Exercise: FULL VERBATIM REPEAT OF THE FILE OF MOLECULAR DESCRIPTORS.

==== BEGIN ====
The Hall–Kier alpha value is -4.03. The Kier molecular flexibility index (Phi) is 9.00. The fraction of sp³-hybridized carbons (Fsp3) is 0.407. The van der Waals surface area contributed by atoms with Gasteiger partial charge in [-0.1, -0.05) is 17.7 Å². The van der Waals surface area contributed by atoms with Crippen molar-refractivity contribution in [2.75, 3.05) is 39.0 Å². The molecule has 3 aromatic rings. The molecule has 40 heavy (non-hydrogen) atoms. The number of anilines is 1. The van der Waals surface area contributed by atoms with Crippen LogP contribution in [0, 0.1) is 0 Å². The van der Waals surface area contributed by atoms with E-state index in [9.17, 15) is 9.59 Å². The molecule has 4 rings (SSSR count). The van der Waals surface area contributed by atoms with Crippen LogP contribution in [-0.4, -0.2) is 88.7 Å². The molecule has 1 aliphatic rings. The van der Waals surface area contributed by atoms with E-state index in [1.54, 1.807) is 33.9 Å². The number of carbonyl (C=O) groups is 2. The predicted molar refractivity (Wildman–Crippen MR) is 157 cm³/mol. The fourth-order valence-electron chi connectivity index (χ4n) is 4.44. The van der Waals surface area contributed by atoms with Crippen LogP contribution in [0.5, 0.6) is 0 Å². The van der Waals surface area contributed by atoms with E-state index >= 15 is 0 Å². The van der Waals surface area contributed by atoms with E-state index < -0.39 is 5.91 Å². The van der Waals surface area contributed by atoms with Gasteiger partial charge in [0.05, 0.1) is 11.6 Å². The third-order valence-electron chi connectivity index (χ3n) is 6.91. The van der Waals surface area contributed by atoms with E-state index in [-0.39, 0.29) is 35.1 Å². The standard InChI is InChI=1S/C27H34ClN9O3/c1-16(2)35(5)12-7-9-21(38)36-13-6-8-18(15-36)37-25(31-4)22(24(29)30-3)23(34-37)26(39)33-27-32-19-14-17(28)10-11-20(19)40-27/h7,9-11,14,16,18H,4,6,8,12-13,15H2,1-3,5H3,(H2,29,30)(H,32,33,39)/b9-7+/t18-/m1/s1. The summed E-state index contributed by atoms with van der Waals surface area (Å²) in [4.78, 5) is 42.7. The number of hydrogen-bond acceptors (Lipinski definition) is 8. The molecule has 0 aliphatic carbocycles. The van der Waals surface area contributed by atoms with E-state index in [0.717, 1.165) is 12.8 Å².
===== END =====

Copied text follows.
The Hall–Kier alpha value is -4.03. The Kier molecular flexibility index (Phi) is 9.00. The fraction of sp³-hybridized carbons (Fsp3) is 0.407. The van der Waals surface area contributed by atoms with Gasteiger partial charge in [-0.1, -0.05) is 17.7 Å². The van der Waals surface area contributed by atoms with Crippen molar-refractivity contribution in [2.75, 3.05) is 39.0 Å². The molecule has 3 aromatic rings. The molecule has 40 heavy (non-hydrogen) atoms. The number of anilines is 1. The van der Waals surface area contributed by atoms with Crippen LogP contribution in [0, 0.1) is 0 Å². The van der Waals surface area contributed by atoms with E-state index in [9.17, 15) is 9.59 Å². The molecule has 4 rings (SSSR count). The van der Waals surface area contributed by atoms with Crippen LogP contribution in [-0.4, -0.2) is 88.7 Å². The molecule has 1 aliphatic rings. The van der Waals surface area contributed by atoms with E-state index in [1.54, 1.807) is 33.9 Å². The number of carbonyl (C=O) groups is 2. The predicted molar refractivity (Wildman–Crippen MR) is 157 cm³/mol. The fourth-order valence-electron chi connectivity index (χ4n) is 4.44. The van der Waals surface area contributed by atoms with Crippen LogP contribution in [0.5, 0.6) is 0 Å². The van der Waals surface area contributed by atoms with E-state index >= 15 is 0 Å². The van der Waals surface area contributed by atoms with E-state index < -0.39 is 5.91 Å². The van der Waals surface area contributed by atoms with Gasteiger partial charge in [0.05, 0.1) is 11.6 Å². The third-order valence-electron chi connectivity index (χ3n) is 6.91. The van der Waals surface area contributed by atoms with E-state index in [-0.39, 0.29) is 35.1 Å². The standard InChI is InChI=1S/C27H34ClN9O3/c1-16(2)35(5)12-7-9-21(38)36-13-6-8-18(15-36)37-25(31-4)22(24(29)30-3)23(34-37)26(39)33-27-32-19-14-17(28)10-11-20(19)40-27/h7,9-11,14,16,18H,4,6,8,12-13,15H2,1-3,5H3,(H2,29,30)(H,32,33,39)/b9-7+/t18-/m1/s1. The summed E-state index contributed by atoms with van der Waals surface area (Å²) in [4.78, 5) is 42.7. The number of hydrogen-bond acceptors (Lipinski definition) is 8. The molecule has 0 aliphatic carbocycles. The van der Waals surface area contributed by atoms with E-state index in [0.717, 1.165) is 12.8 Å².